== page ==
Sunday, June 30, 2013


A little over a decade ago now, I read a story about a motorcyclist who wanted to drive from the United States to the tip of South America and back. In order to keep track of where he was, his family followed him through his credit card transactions. When he got through Panama and was driving through Colombia – his entry into the South American continent – he was kidnapped by Colombian rebels and forced to hike through the jungles in the rain carrying his gear with assault rifles at his back. After five terrifying weeks, they finally let him go, keeping the bike of course.  The embassy helped him get his passport and certain papers back, and his friends rallied together to send him a new bike. When asked if he was going to return back to the US, he replied (and I’m paraphrasing), “Hell, no. I’ve come this far, and I’m not letting those jerks ruin my trip.” Wow. Of course he’s an ex-Hell’s Angel. (Can you tell?)

Colombia is the only country in South America that touches both the Caribbean Sea and the Pacific Ocean. It borders Panama, Venezuela, Brazil, Peru and Ecuador. Geologically, the land varies from beautiful beaches to Andean mountain views. Since Colombia lies on the famed Ring of Fire, it’s the home of active volcanoes and also frequent earthquakes as well. Columbia is one of the most ecological diverse countries in the world. Part of the Amazon rainforest extends itself into Colombia as well as being part of the drainage points for both the Amazon River and Orinoco River. (Every time I read about the Orinoco River, I think of that Enya song, “Orinoco Flow.”)

Colombia has some of the oldest artifacts and antiquities found in the whole world. The largest indigenous populations were mainly the Muisca (which is how I mistype the word “music/musica” all the time), Quimbaya, and the Tairona. The Spanish explorer Vasco Núñez de Balboa was the first European to actually explore the area and see the Pacific Ocean from South America. While it was known by several names throughout its history, Colombia was essentially named after Christopher Columbus. Colombia (as part of the colonial name of New Granada) declared its independence from Spain in 1810 but wasn’t fully recognized until nine years later. The famous Simón Bolívar (and namesake of the country of Bolivia) became the first president of Colombia at this time. Colombian history from this point forward is marked by several periods of civil unrest and political fighting between rebel forces/vigilante groups and government forces. Of course, it hasn’t always been this way: there were periods of peace, too.
I love the windswept hair forward. A man ahead of his time.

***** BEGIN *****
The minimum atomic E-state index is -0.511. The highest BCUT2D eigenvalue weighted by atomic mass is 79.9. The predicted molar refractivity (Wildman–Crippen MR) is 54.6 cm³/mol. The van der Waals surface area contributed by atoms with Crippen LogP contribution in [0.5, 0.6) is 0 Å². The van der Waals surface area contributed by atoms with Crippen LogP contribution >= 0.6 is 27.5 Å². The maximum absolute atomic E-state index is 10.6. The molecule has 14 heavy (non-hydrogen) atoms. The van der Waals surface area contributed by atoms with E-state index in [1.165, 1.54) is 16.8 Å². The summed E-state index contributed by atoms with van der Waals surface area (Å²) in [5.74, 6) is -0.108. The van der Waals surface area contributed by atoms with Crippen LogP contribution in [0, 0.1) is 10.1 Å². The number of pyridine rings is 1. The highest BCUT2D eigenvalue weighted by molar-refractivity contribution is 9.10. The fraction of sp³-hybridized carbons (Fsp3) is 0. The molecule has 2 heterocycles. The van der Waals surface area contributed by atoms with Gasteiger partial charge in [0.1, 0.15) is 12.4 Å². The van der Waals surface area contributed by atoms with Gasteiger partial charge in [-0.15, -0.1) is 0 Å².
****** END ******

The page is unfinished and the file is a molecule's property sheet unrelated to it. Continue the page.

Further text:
Colombia is ethnically diverse, with roughly a little less than 40% of its population coming from European roots, 10% from Africa, and the rest coming from indigenous peoples. And when you have such a diverse population, you also have large numbers of mixed and mestizo populations as well to consider. The national language is Spanish, spoken by over 99% of the country, but there are also 65 indigenous languages and two creoles that are also spoken. You’ll also find English spoken on the islands of San Andrés and Providencia Island. Like most Latin American countries, Roman Catholicism is the dominant religion, but they also have followers of all of the major religions found as well.

The capital city is Bogotá, a city of about 7.6 million people (a little less than Chicago’s urban area).  Nicknamed “The Athens of South America,” this world-class city boasts many prominent universities, museums, libraries, restaurants, theatres, sports arenas, and historic architecture. Bogotá was named a World Book Capital in 2007, the second in the Americas (after Montreal, Canada). The city (and country) has really made a push towards decreasing violent crime and crime in general in hopes that this results in increased tourism, which has already started to rise.

There are some pretty famous things and people that have come from Colombia: Juan Pablo Montoya (race car driver), John Leguizamo (actor), Shakira (musician), and many other musicians, scientists, and writers who have impacted our world. Colombia shares its wonderful coffee with the rest of the world (remember Juan Valdez?). I’m pretty sure I have a special place in my heart for all of the coffee-producing countries. I just know I’m pretty sure the meal is going to be incredible, just like my Colombian playlist on Spotify. And my husband is going to teach me how to grill. (Again.) So this should be interesting all around.

Up next: holidays and celebrations

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